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Reaction rates of the hydrated electron with N2O in high temperature water and potential surface of the N2O− anion

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Reaction rates of the hydrated electron with N2O in high temperature water and potential surface of the N2O− anion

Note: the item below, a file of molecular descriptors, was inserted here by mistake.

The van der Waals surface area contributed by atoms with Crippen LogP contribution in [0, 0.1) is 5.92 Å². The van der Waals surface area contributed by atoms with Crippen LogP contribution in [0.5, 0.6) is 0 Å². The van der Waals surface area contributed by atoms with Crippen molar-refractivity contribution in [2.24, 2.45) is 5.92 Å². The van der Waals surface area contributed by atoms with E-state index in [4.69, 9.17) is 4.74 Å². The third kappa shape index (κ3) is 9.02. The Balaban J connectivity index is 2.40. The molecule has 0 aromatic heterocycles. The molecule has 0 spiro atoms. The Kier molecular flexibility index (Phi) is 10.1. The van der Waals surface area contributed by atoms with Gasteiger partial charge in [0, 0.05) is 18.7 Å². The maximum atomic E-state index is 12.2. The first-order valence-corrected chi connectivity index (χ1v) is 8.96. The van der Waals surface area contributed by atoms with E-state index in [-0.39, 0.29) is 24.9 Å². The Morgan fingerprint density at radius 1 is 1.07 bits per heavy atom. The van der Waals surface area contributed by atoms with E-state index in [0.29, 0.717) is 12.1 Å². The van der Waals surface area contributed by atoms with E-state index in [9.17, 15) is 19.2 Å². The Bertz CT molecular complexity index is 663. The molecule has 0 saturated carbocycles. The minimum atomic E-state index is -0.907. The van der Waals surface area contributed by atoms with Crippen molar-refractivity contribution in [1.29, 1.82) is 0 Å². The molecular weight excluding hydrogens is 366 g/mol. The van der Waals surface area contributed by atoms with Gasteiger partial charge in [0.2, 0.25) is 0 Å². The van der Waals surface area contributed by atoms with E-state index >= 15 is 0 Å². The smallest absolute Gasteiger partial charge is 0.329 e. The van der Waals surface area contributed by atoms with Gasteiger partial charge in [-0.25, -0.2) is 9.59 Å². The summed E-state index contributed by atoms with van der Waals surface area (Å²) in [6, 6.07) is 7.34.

Reaction rates of the hydrated electron with N 2 O in hightemperature water and potential surface of the N 2 O  anion  q Kenji Takahashi  a,*,1 , Shintaro Ohgami  a , Yasushi Koyama  a , Sadashi Sawamura  a ,Timothy W. Marin  b , David M. Bartels  b,*,2 , Charles D. Jonah  b a Graduate School of Engineering, Hokkaido University, Sapporo 060-8628, Japan b Chemistry Division, Argonne National Laboratory, Argonne, IL 60439, USA Received 10 June 2003; in final form 4 November 2003 Abstract The reaction rate of hydrated electrons, (e  ) aq , with N 2 O can be fitted with an Arrhenius-type temperature dependence up to300   C with an activation energy of 15.5 kJ/mol. At higher temperatures, the rate constant decreases to give a local minimum at380   C. Ab initio calculations of the N 2 O  anion suggest a possible dissociation path of N 2 O  in water. The calculated free energiesfor electron transfer suggest the (e  ) aq  reaction with N 2 O should fall on the   normal   part of the Marcus parabola, and for thisreason the reaction is not diffusion limited.   2003 Elsevier B.V. All rights reserved. 1. Introduction Hydrated electrons, (e  ) aq , and hydroxyl radicals,OH, represent two of the primary species formed inwater radiolysis. The reaction of nitrous oxide, N 2 O,with (e  ) aq  has been widely used to convert (e  ) aq  to OHradicals in water [1]. The reduction of N 2 O produces theN 2 O  anion, which dissociates to give O  and N 2 . TheO  anion immediately reacts with a water molecule togive OH radicals and OH  .While there has been considerable interesting re-search on the electron attachment to N 2 O in the gasphase [2–12], the presence of solvent molecules will sig-nificantly alter the electron affinity, molecular structureand chemical reactivity of N 2 O. One cannot apply thegas phase data to an N 2 O solution. A thermal electron isvery unreactive with an isolated N 2 O molecule in the gasphase [13], while in the condensed phase, this reaction isclose to diffusion controlled. Thus, the effects that ac-celerate the gas phase-reaction are probably not relevantfor the condensed-phase reaction. The differences be-tween gas and condensed phase are not confined to N 2 Osolutions. For e.g., we have demonstrated for CO 2 molecules that the CO   2  anion is unstable in the gasphase while the CO   2  anion is stable in water and CO 2 dimer anion is stable in supercritical CO 2  [14,15]. Thereactivity of CO 2  and the CO   2  anion in a high-densitysupercritical CO 2  is significantly different from that ingas phase [15].In recent pulse radiolysis/optical absorption work, thereaction of N 2 O with (e  ) aq  was used to study reactionsof OH radicals with several solutes under both sub- andsupercritical water conditions [16–19]. It is widely ac-knowledged that OH radical reactions play an importantrole in supercritical water oxidation [20]. To make intel-ligent use of N 2 O as an (e  ) aq  scavenger and a source of OH radicals, knowledge of the reaction rate constant of (e  ) aq  with N 2 O is necessary over a wide range of tem-peratures, exceeding the critical temperature of water. Chemical Physics Letters 383 (2004) 445–450www.elsevier.com/locate/cplett q Work at Argonne performed under the auspices of the Office of Science, Division of Chemical Science, US-DOE under contractnumber W-31-109-ENG-38. * Corresponding authors. Fax: +81762344829. E-mail addresses:  ktkenji@t.kanazawa-u.ac.jp (K. Takahashi),bartels@anl.gov (D.M. Bartels). 1 Present address: Department of Chemistry and Chemical Engi-neering, Kanazawa University, 2-40-20 Kodatsuno, Kanazawa 920-8667, Japan. 2 Present address: Radiation Laboratory, University of Notre Dame,Notre Dame, IN 46556.0009-2614/$ - see front matter    2003 Elsevier B.V. All rights reserved.doi:10.1016/j.cplett.2003.11.050  In this Letter, we report the reaction rate of (e  ) aq  with N 2 O in high temperature water, includingthe supercritical regime. We also report ab initio calcu-lations used to explore the potential energy curves of theN 2 O  anion in water. A possible dissociation path of the N 2 O  anion and its energetics in water will bediscussed. 2. Experimental The experimental system is basically the same aspreviously described [21] except for the electron accel-erator used. We shall only give an outline of the ex-perimental system; please see the cited references forfurther details.Electron pulse radiolysis experiments were carriedout using the 45 MeV Linac installed at HokkaidoUniversity. Kinetics were measured by injecting a 10 nselectron pulse and monitoring the optical absorption of (e  ) aq  at 800 nm. A pulsed 300 W xenon-arc lampprovided the probe light, and the wavelength was iso-lated using a 10 nm bandwidth interference filter. Theprobe light was detected with a reverse-biased photodi-ode (EG&G FND100), and data were acquired using adigital oscilloscope (LeCroy model 9362). Data analysiswas carried out using standard non-linear least-square-fitting techniques.The high-pressure cell used for these measurementshas been previously described [21]. Stock solutions of water purged with N 2 O at 1 atm were mixed with de-gassed pure water using two separate HPLC pumps(JASCO PU-980). The flow rates of the pumps at highpressurewerecalibratedbyweighingtheamountofwaterpumped over the course of 1 min. The total flow rate waskept constant (normally 4 ml/min) to maintain a stabletemperature and pressure in the sample cell. Five totwenty decay signals of the hydrated electrons were av-eraged, depending on the temperature. Examples of the(e  ) aq  decay signals in 300   C water are shown in Fig. 1.Solid lines are pseudo-first-order fits to the observed de-cay signals. The pseudo-first-order reaction rates weremeasured using four or five different N 2 O concentrations(ranging from 10 to 400  l M, see inset of Fig. 1). Themolal scavenger concentration was calculated from therelative flow rates of the HPLC pumps. The final molarconcentration was calculated from the density of water atthe experimental temperature and pressure. 3. Results and discussion 3.1. Reaction rate as a function of temperature Fig. 2 shows an Arrhenius plot for the reaction of (e  ) aq  with N 2 O at a constant pressure of 260 bar. Therate constant essentially shows Arrhenius behavior up to300   C. Above 300   C, the rate constant gradually de-creases and gives a very sharp   dip   at 380   C, afterwhich it increases again. This behavior can be explainedby considering the nature of solvent clustering and localdensity enhancements in supercritical water. Near thecritical region, the entropic driving force that favorsvaporization roughly balances the attractive potentialbetween the solvent molecules responsible for conden-sation. Microclusters of molecules are constantly form-       A      b     s     o     r     p      t      i     o     n 4003002001000 Time / s (x10 -9  ) 6040200       k      /     s    -      1       (    x      1      0       6       ) 3002001000 [N 2 O] / M (x10 -6  ) Fig. 1. Sample decay signals for hydrated electron scavenging by N 2 Oin 300   C and 260 bar. Solid lines are fits. Inset: pseudo-first-order plotillustrating the concentration dependence of the observed scavengingrate at 300   C. 9 10 1023456789 10 1123    k   /   M   -   1     s   -   1 1/T /K -1   (x10 -3  )  N 2 O O 2 Fig. 2. Arrhenius plot for the reaction of the hydrated electron withN 2 O. The solid line indicates a fit up to 300   C, and the dashed line is afit up to 150   C. Reaction rates of the hydrated electron with O 2  [23]are also plotted for comparison.446  K. Takahashi et al. / Chemical Physics Letters 383 (2004) 445–450  ing and dissipating. In this environment, solute mole-cules with attractive potential relative to the solvent willtend to form the nucleus of a cluster and be found in aregion of local density enhancement relative to the bulkaverage. A solute with repulsive potential can be ex-pected to be found more often in the voids between thedynamic solvent clusters [22]. In our previous work [23],we interpreted our results by assuming that the hydratedelectron in 380   C water will strongly solvate withinwater clusters while hydrophobic molecules will be seg-regated in the voids between dynamic water clusters. Onaverage, a potential of mean force develops to preventreactive contact between the hydrated electron and hy-drophobic species.Fitting the rate constants over the temperature rangefrom 30 to 300   C gives an activation energy of 15.5  1.5 kJ/mol. The slight curvature in the Arrheniusplot will give a higher activation energy if we fit thelower temperature data. A fit of the rate constants be-tween room temperature and 150   C gives an activationenergy of 18.6  1.5 kJ/mol (0.19 eV). The reaction rateconstants are summarized in Table 1.A similar activation energy for the reaction of (e  ) aq with oxygen (14.0 kJ/mol) was previously obtained [23].In Fig. 2, the rate constant for the reaction of (e  ) aq  withoxygen (at 250 bar) is also plotted for comparison. Upto 300   C, the reaction rate constant of (e  ) aq  with N 2 Ois slightly smaller than that for oxygen. The activationenergy for the diffusion of (e  ) aq  in water measured upto 100   C is 20.3 kJ/mol [24], and previous studies of thereaction of (e  ) aq  with nitrobenzene indicate an activa-tion energy of 20.8 kJ/mol up to 300   C [25]. Hence, thereaction of (e  ) aq  with N 2 O at higher temperatures isnot diffusion-limited. 3.2. Potential energy curve of N  2 O  anion in water There are several questions regarding the nature of the N 2 O  anion. These include: (1) the threshold fordissociative electron attachment and (2) the electronaffinity. Even though established thermodynamic mea-surements calculate a value for the threshold for disso-ciative electron of 0.26 eV, most gas phase experimentsobserve an O  signal at 0 eV [6]. This disparity wasresolved by Chantry [26], who showed that the resultsdepend on pressure. While the adiabatic electron affinityof N 2 O in the gas phase is assigned to be +0.22 eV [8],there are both experimental and theoretical results onthe electron affinity that disagree with this value (fore.g., [9–11]), and the reason for this disparity has notbeen determined.For N 2 O  formed in water, our understanding is verylimited. There is no information on the electron affinity,structure of the anion, and the potential curves for dis-sociation of the anion. For this reason, we examined thesolvent effect on stability and dissociation of the N 2 O  anion rather than explaining the temperature effect onthe reaction rates.Ab initio calculations of the N 2 O  anion were per-formed using G AUSSIANAUSSIAN  98 [27]. The geometries wereinitially optimized using B3LYP/(aug)-cc-pVDZ meth-ods. The energies were further refined using quadraticconfiguration interaction, QCISD(T), in conjunctionwith the (aug)-cc-pVDZ basis set. Solvation effects weresimulated using the polarized continuum model (PCM)of Tomashi [28], which is available as a self-consistentreaction field (SCRF) theory in G AUSSIANAUSSIAN  98.It is known that the N 2 O  anion has a bent formwith an N–N–O bond angle of about 133   in the gasphase [12]. The bond lengths of N–O and N–N arestretched as compared with the neutral species. Re-cently, Kryachko et al. [12] performed extensive abinitio calculations on N 2 O and N 2 O  using a aug-cc-pVQZ basis set at the coupled-cluster level, CCSD(T).According to their calculations, the N 2 O  anion lies0.26 eV above neutral N 2 O in gas phase. They foundtwo transition states of the N 2 O  anion as shown inFig. 3 (ATS and ATT  ).We have confirmed the negative (adiabatic) electronaffinity of N 2 O in gas phase at the QCISD(T)/aug-cc-pVDZ level. Fig. 4 shows the potential energy of theN 2 O  anion in the gas phase and in PCM water as afunction of the N–N–O bond angle. The zero of energywas defined as the ground state of N 2 O in the gas phase.The N–N and N–O bond lengths were fixed as 1.185 and1.302  AA, respectively. In the gas phase, the energy of theN 2 O  anion in its relaxed (bent) form is 0.16 eV  above the ground state of linear neutral N 2 O. The lowest pointof crossing between the energy curves of the N 2 O  an-ion and N 2 O occurs at a bond angle of about 150  . Thepotential barrier for the electron autodetachment is Table 1Reaction rates between N 2 O and (e  ) aq  at 260 bar T   (K)k(M  1 s  1 )299  0.5 9.36E+09  1.50E+07302  0.5 1.05E+10  6.82E+08373  0.5 3.24E+10  1.97E+09424  0.5 7.26E+10  4.52E+09424  0.5 7.94E+10  6.63E+09448  0.5 1.15E+11  2.44E+09448  0.5 9.11E+10  2.29E+09473  0.5 1.06E+11  2.38E+09498  0.5 1.46E+11  3.48E+09533  0.5 1.64E+11  8.40E+09554  0.5 2.20E+11  8.72E+09583  0.5 2.26E+11  8.91E+09603  0.5 2.30E+11  1.08E+10623  0.5 1.92E+11  1.25E+10653  0.5 7.27E+10  4.04E+09668  0.5 1.51E+11  2.45E+09674  0.5 1.16E+11  3.35E+09 K. Takahashi et al. / Chemical Physics Letters 383 (2004) 445–450  447  0.45 eV. Conversely, in water the energy of the bentN 2 O  anion is 2.5 eV  below  the ground state of neutralN 2 O with bond lengths N–N ¼ 1.196   AA andN–O ¼ 1.311  AA. Even in a non-relaxed linear form of theN 2 O  anion, the energy is 0.7 eV  below  the ground stateof N 2 O. Hence in water the electron attachment to N 2 Ois energetically favorable.In both the gas phase and in water, it is known thatthe N 2 O  anion dissociates into N 2  and O  after elec-tron attachment [1]. Consequently, we now turn to thepotential energy of the N 2 O  anion as a function of theN–O bond length. We calculated the potential energycurves for two selected N–N–O bond angles of 180   and132  . The results are shown in Fig. 5. Let us first con-sider the potential energy curve of the N 2 O  anion inwater. For the potential energy with N–N–O ¼ 180  , aminimum ( ) 0.33 eV) is located at a N–O bond length of 1.3  AA. With increasing bond length, the energy increases,and then sharply drops at a bond length of 1.45   AA. Theenergy difference between the local minimum and thesharp   peak   is 0.23 eV. If the vibrational excitation en-ergy exceeds this potential barrier, the N 2 O anion willeasily dissociate into N 2  and O  .For the potential energy curve with a N–N–O angleof 132  , a broad potential barrier for dissociation intoN 2  and O  was found at a bond length of about 1.7   AA,and a local minimum was found at a bond length of about 1.3   AA. The energy difference between the localminimum and the broad potential barrier is 0.28 eV.Both of the bond angles selected for calculations indi-cate that only a small energy (0.21–0.28 eV) is requiredto overcome the potential barrier for the dissociation of the N 2 O  anion in water.Kryachko et al. [12] reported two different geometriesfor the N 2 O  anion in the gas phase. One is a well-knownbent form (A1 in Fig. 3), and another is a cyclic structurewith long N–O bond lengths (A2 in Fig. 3). They sug-gested that following electron attachment, the N 2 O sys-tem undergoes a facile dissociation process through thecyclic isomer to the final fragments, e  +N 2 O ! A1(0.26 eV) ! ATS (0.52 eV) ! A2 (0.03 eV) ! N 2  +O  .The numbers in parentheses are energies relative to theground state of neutral N 2 O.In case of the N 2 O  anion in water, an optimizedcyclic geometry was obtained. However, the bond lengthof N–O is 3.5   AA, suggesting that the O  is almost dis-sociated from the N 2 O system at this geometry. There-fore, we think that following the electron attachment inwater, the N 2 O  anion will change geometry to the bentform and then dissociate through the small potentialbarrier shown in Fig. 5. 3.3. Thermochemistry and energetics of the N  2 O  anion Using the calculated solvation energies, we canelucidate the free energy of formation of the N 2 O  anion at 298.15 K in water. After the standard statecorrection of the SCRF [29] and considering the con-vention that the free energy of formation of solvated OOOON NN NN NNN 1.2091.331.1581.6731.124 2.7481.1232.720133.2130.1 A1ATSATS*A2  Fig. 3. Optimized geometries of the N 2 O  anion in the gas phase.Bond lengths and angles shown are values reported by Kryachko et al. 3210-1-2-3    R  e   l  a   t   i  v  e   E  n  e  r  g  y   /  e   V 180160140120100 N-N-O Angle Gas phase N 2 O N 2 O -  anion In water N 2 O N 2 O - anion  Fig. 4. Potential energy curves of N 2 O and the N 2 O  anion in the gasphase and water as a function of N–N–O angle. The potential curve forN 2 O in water (dashed line) is nearly indistinguishable from the po-tential surface of N 2 O in gas phase (filled circle).448  K. Takahashi et al. / Chemical Physics Letters 383 (2004) 445–450  protons is zero [29], the free energy of formation canbe written as D G  0f  ð N 2 O  ð aq ÞÞ¼ D G  0SCRF ð N 2 O  Þþ D G  0f  ð N 2 O  ð g ÞÞþ 425 : 5 kJ = mol ¼ 276 : 6 þ 90 : 8 þ 425 : 5 ¼ 239 : 7 kJ = mol :  ð 1 Þ Including the free energy of formation of hydratedelectron,  D G  0f   (e  (aq)), the free energy of the reaction, D G  0rxn , can be calculated as D G  0rxn ¼ D G  0f  ð N 2 O  ð aq ÞÞ D G  0f  ð e  ð aq ÞÞ D G  0f  ð N 2 O ð aq ÞÞ¼ 239 : 7  275 : 7  100 : 8 ¼ 136 : 8 kJ = mol ;  ð 2 Þ where  D G  0f  (e  (aq)) is estimated from [30]. The gas-phaseenthalpy and entropy of N 2 O are obtained from experi-mental references [31], and the solvation energy of N 2 O iscalculated using the SCRF. These values are useful inconsidering the reduction of N 2 O on an electrode.It is well known that Marcus theory predicts a max-imum in the electron transfer rate when the free energychange balances the reorganization energy  E  r , that is,when  D G  0rxn þ  E  r  ¼ 0. In the case of    D G  0rxn  >  E  r , thereaction falls in the so-called Marcus   inverted region  [32]. The results of Marcus theory and its extensionsincorporating quantum vibrational degrees of freedomis an electron-transfer rate expression taking the form[33] w ð  R ; T  Þ¼j V   j 2  h  ffiffiffiffiffiffiffiffiffiffiffiffi ffi p  E  r k  B T  r  X n f  S   0 ; n f  ð Þ exp   D G  0rxn þ  E  r þ n f  x   2 4  E  r k  B T  " # ;  ð 3 Þ where  V    is the matrix element for electron transfer, S   (0 ; n f  ) is the Frank–Condon overlap factor for thetransition from the ground state of acceptor to a vib-rationally excited state of the reduced product, and thesum is taken over quantized vibrational states of prod-uct with energies  n f  x .Two effects contribute to the total reorganizationenergy. The first is the solvent reorganization energywhere the reactants are assumed to be spherical mole-cules surrounded by a dielectric continuum. The secondcontribution is the energy for structural changes in thereactants, or internal reorganization energy. The solventreorganization energy  k s  can be calculated using thefollowing well-known equation: k s  ¼  1 e opt     1 e s   12 r  a   þ  12 r  b  1  R  ;  ð 4 Þ where  e opt  and  e s  are the optical and static dielectricconstants of the solvent, respectively, and  r  a ; r  b  and  R are radii of reactants and intermolecular reaction dis-tance. The internal reorganization energy may be cal-culated from the difference in energy between the linearand bent N 2 O  anions (1.8 eV).In Table 2, the calculated total reorganization en-ergies are summarized for several different reactiondistances  R . The radius of the hydrated electron wasestimated from moment analysis modeling of the tem-perature-dependent absorption spectra of the hydrated Table 2Reaction distances and solvent reorganization energies for the(e  ) aq  +N 2 O reaction r  ð e  aq Þ (  AA) r  (N 2 O)(  AA)  R (  AA) k s (eV)  E  r (eV)2.43 2.0 6 2.3 4.12.43 2.0 8 2.6 4.42.43 2.0 10 2.8 4.62.43 2.0  1  3.6 5.4 1086420-2-4      R    e     l    a     t     i    v    e     E    n    e    r    g    y     /    e     V Bond Length ofN-O Gas PhaseN 2 O(NNO=180)N 2 O - anion (NNO=133)In waterN 2 O - anion (NNO=132)N 2 O - anion (NNO=180)-3-2- Bond Length ofN-O0.23 eV0.28 eV Fig. 5. The potential energy curves of N 2 O and the N 2 O  anion in the gas phase and water as a function of N–O bond length. K. Takahashi et al. / Chemical Physics Letters 383 (2004) 445–450  449